To fee or not to fee?

Photo: ©istock.com/feuers
Photo: ©istock.com/feuers
No Fear Overcome the fear that you’ll lose jobs by charging a design fee.

Design fee proposals aren’t created equally. Here’s one design expert’s approach.

I’m still amazed when I get pushback from landscape designers and contractors about design fees. They either won’t charge a design fee because their competitors don’t, don’t want to lose the installation over a design fee, lack the confidence to charge a design fee or all of the above.

Just in time for the spring rush, let’s drill down into my design fee proposal, step by step, showing you why you should use it.

The first and probably most important thing about my design fee proposal is it can be signed and deposited at the initial client meeting, which is tremendous. I don’t have to go back to the office, figure out how many hours I need to put the plan together, set up a second appointment to review it with the client or worse, mail it or email it. If you walk out the door on a sales call, your chances of getting a signed proposal and deposit diminish by 50 percent. Not good.

Next, I charge flat fees based only on the size of the property. This means that regardless of whether a client wants a planting layout or as I like to say, an “all you can eat” landscape plan, the price is the price.

The flat fee model also gives homeowners a sense of security, making it easier for them to say yes. They also know there’s no design fee price inflation due to the fact that they have an expensive home or live in an expensive neighborhood. Now before you run out the door and try this approach, keep reading because there are some important details that make this document so successful.

Landscape design

The first section lists what’s included in the landscape design. There are five inclusions, all of which are straightforward and should be familiar to anyone who provides design services.

    1. The initial consultation, which is free, is my opportunity to show them who I am and to sell my services. It’s the only thing that’s complimentary.
    2. If they sign the proposal and provide a deposit, I immediately perform a site analysis as spelled out in my proposal.
    3. Next is base map prep, which is a fancy way of saying that I go to Staples and get the client’s survey (plaat) enlarged to 1:10 scale.
    4. The next step is creating their dream design.
    5. Lastly, I color render the design or what I call the presentation drawing.

Design fee calculations

The next section lists my design fees. As I mentioned before, my designs are based on property size only.

The categories are up to 0.25 acres, 0.25-0.5 acres, 0.5-0.75 acres and 0.75-1 acre, which covers most properties in my area. Anything above an acre, I charge per additional 0.25 acres. I also charge for travel time for clients beyond a 30-minute radius from my office.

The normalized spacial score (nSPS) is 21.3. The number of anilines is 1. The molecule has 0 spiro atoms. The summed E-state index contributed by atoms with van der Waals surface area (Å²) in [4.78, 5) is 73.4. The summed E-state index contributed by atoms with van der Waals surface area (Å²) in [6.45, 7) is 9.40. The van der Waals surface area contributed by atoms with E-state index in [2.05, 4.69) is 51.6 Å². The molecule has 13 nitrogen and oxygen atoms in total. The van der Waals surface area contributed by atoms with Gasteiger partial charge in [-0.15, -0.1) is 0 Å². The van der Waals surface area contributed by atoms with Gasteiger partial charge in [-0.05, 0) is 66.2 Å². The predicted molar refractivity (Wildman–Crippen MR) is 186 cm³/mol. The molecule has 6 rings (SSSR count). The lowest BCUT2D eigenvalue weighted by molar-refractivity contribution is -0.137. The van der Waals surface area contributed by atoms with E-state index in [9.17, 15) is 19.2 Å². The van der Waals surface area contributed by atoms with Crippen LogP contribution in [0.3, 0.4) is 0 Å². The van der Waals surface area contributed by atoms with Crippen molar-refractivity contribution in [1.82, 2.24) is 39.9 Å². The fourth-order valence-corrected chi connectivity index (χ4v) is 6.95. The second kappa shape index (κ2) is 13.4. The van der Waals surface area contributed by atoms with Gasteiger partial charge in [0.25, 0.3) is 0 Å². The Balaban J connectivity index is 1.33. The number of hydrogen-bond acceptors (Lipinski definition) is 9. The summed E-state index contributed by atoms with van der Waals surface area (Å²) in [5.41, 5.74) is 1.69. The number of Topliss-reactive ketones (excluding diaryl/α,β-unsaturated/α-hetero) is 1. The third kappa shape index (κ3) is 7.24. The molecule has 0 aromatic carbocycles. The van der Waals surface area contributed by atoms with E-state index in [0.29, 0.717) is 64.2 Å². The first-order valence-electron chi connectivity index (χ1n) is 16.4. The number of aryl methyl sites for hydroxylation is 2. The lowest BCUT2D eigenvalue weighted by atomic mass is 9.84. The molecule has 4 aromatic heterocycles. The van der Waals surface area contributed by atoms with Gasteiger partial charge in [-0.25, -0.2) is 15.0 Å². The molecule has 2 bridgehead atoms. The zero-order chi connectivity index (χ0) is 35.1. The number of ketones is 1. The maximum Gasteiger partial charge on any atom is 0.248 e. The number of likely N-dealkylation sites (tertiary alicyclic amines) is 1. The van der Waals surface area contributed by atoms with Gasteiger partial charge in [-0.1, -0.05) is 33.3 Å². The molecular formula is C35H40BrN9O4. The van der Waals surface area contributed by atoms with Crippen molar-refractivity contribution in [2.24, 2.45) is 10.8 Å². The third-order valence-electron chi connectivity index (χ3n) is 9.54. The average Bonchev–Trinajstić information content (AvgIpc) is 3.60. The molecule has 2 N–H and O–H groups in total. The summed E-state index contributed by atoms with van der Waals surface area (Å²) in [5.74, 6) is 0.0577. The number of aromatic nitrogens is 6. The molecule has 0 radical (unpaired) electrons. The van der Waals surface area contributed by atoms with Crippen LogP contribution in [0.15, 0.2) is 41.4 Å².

Prior to the meeting I can look up a prospect’s address on Zillow.com and know exactly what size the property is, allowing me to have the proposal already filled out, reinforcing the fairness of the document. It also makes me look that much more professional. Knowing the property size and design fee category beforehand also eliminates some of the shenanigans and quick math required to determine the size of their property and fee in front of the client.

Payment schedule

The payment schedule is also straightforward. Half is an upfront deposit so I can go outside and start my site analysis and half is due when I deliver the final plan. In other words: no deposit, no work. It’s as simple as that. Within the payment schedule section of my proposal is a place for the client to sign and date. I presign and date the proposal before the meeting so they know I mean business. It may be subtle, but it certainly helps close the deal.

General Notes and Conditions

Finally, I include a list of general notes and conditions. It’s no different than the laundry list of exclusions you have in your installation contracts. Here I describe what’s not included in the plan, along with some clarity about assumptions clients may make—the most important one is I charge for revisions.

Anyone who provides design services knows revisions can take five minutes, five hours or five days, unless you put a cap on them. A revision can be anything from a couple of plant changes to an entire redo of the design itself. Since I started charging for revisions many years ago, I’ve found I rarely do any. And to be totally honest, most of the revisions I do make are out in the field with a can of marker paint after the client has signed for the installation.

Photo: ©istock.com/feuers


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Jody Shilan

Jody Shilan is a landscape design/build sales consultant, editor of FromDesign2Build.com and former executive director of the New Jersey Landscape Contractors Association. Reach him at 201-783-2844 or jshilan@gmail.com

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